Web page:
Ananda Village featured in Nevada Theatre film
October 4, 2013
Illuminating a joyful life that seems a distant dream to most people, the new film "Finding Happiness" gives a glimpse into the lives of hundreds of fulfilled people living in an enlightened community called Ananda Village on the San Juan Ridge, one of nine such communities worldwide.
The movie will play at 2 and 7:30 p.m. Sunday at the Nevada Theatre in Nevada City.
A fictional storyline serves as the framework for the community to share experiences, including virtually all aspects of their lives.
The community's founder and spiritual leader, Swami Kriyananda, a direct disciple of Indian yoga master Paramhansa Yogananda for 65 years, is interviewed by the skeptical New York-based journalist, Juliet, assigned to write a magazine article about this "unique" community.
Portrayed by Elisabeth Rohm ("Miss Congeniality 2: Armed and Dangerous," "Law & Order"), Juliet interviews Kriyananda and learns of his life-long dedication to developing a spiritual, nonreligious environment where people genuinely care about each other.
He guides her to speak with various residents to learn of their experiences.
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The community lives together in separate housing, brought together with two underlying principles — first, that people are more important than things, and second, that acting justly, and for the highest good of ourselves and others, brings inner fulfillment and success in all endeavors.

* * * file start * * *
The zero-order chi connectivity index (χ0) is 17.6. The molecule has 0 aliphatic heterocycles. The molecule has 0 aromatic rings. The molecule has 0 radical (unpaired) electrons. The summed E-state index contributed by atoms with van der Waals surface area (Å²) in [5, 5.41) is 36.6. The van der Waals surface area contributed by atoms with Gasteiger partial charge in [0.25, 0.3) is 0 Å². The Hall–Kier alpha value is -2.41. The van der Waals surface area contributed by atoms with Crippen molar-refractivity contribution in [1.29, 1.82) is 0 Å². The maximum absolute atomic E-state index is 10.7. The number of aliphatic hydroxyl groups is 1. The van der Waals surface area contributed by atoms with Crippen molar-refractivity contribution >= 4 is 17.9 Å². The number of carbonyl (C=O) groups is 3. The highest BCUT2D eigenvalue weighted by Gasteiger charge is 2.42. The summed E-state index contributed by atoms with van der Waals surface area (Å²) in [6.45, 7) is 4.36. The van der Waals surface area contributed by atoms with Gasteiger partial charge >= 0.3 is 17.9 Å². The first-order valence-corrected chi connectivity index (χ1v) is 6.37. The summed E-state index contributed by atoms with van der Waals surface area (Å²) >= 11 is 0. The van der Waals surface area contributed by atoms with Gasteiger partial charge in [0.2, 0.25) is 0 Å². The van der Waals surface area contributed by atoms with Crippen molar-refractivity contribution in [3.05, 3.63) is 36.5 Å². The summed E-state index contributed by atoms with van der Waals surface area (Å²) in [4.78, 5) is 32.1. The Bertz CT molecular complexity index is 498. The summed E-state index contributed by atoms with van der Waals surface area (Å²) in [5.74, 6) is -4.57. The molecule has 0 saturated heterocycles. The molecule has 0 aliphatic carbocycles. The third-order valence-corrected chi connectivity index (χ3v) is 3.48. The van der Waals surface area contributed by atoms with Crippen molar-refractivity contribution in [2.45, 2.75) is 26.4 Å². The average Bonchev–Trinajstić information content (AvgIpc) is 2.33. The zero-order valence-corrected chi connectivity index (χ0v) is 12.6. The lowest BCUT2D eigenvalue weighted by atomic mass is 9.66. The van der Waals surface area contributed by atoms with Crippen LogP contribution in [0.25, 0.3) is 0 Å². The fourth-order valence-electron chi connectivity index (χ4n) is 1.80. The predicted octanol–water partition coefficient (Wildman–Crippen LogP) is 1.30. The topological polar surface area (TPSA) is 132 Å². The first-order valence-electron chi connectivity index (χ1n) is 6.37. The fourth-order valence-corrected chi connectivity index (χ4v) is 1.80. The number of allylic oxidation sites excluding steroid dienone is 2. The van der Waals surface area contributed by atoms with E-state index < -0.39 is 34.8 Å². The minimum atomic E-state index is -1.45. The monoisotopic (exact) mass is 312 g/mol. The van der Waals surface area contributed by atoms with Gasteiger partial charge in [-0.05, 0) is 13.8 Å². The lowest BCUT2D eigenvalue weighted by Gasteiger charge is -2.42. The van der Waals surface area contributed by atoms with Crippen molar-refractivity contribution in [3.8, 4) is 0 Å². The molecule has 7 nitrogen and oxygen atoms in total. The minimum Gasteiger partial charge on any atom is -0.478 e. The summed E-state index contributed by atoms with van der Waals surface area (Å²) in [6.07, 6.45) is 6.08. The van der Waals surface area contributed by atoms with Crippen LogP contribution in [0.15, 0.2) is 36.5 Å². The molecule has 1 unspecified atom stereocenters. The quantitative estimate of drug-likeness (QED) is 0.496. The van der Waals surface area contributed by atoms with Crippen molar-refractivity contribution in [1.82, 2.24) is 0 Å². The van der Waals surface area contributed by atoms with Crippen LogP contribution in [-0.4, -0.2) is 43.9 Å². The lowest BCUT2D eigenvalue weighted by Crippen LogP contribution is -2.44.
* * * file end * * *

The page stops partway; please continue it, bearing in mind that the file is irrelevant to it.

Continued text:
As "Finding Happiness" aims to make clear, these principles are supported by a sustainable economic infrastructure of Ananda-owned and private businesses such as the Expanding Light Meditation Retreat — where people visit from all over the world to learn yoga and meditation — as well as schools for children, the Ananda College, agricultural endeavors and a publishing company, among others.
In the film, Juliet's initial cynicism recedes as she is exposed to more people who radiate positive energy, inner strength and strong sense of well-being.
Juliet interviews a diverse mix of residents, including families, teachers, medical and environmental experts, the younger generation and many others, according to publicity from the film.
Kriyananda (born J. Donald Walters) traces the origins of Ananda to his childhood dreams of Utopian communities, which came alive when he became a disciple of Paramhansa Yogananda (in the film, Yogananda is portrayed by his grand-nephew, Sujon Datta). Kriyananda has become recognized through his life of service to humanity as one of the foremost spiritual teachers and has written more than 150 books and 400 songs.
"Finding Happiness" is produced by Hansa Productions; directed by Ted Nicolaou; produced by Roberto Bessi; executive produced by Shivani Lucki and Santoshi Nancy Kendall.
Tickets for the 2 p.m. show go on sale at the Nevada Theatre box office at 1:15 p.m.
Tickets for the 7:30 p.m. showing go on sale at the Nevada Theatre box office at 2:30 p.m. and will be available for purchase all afternoon until show time.
The theater will be ready for seating at 6:45 p.m. Adult tickets are $8, and seniors and children under 12 are $7.
More information about Finding Happiness or the Ananda organization can be found on this website: http://findinghappiness movie.com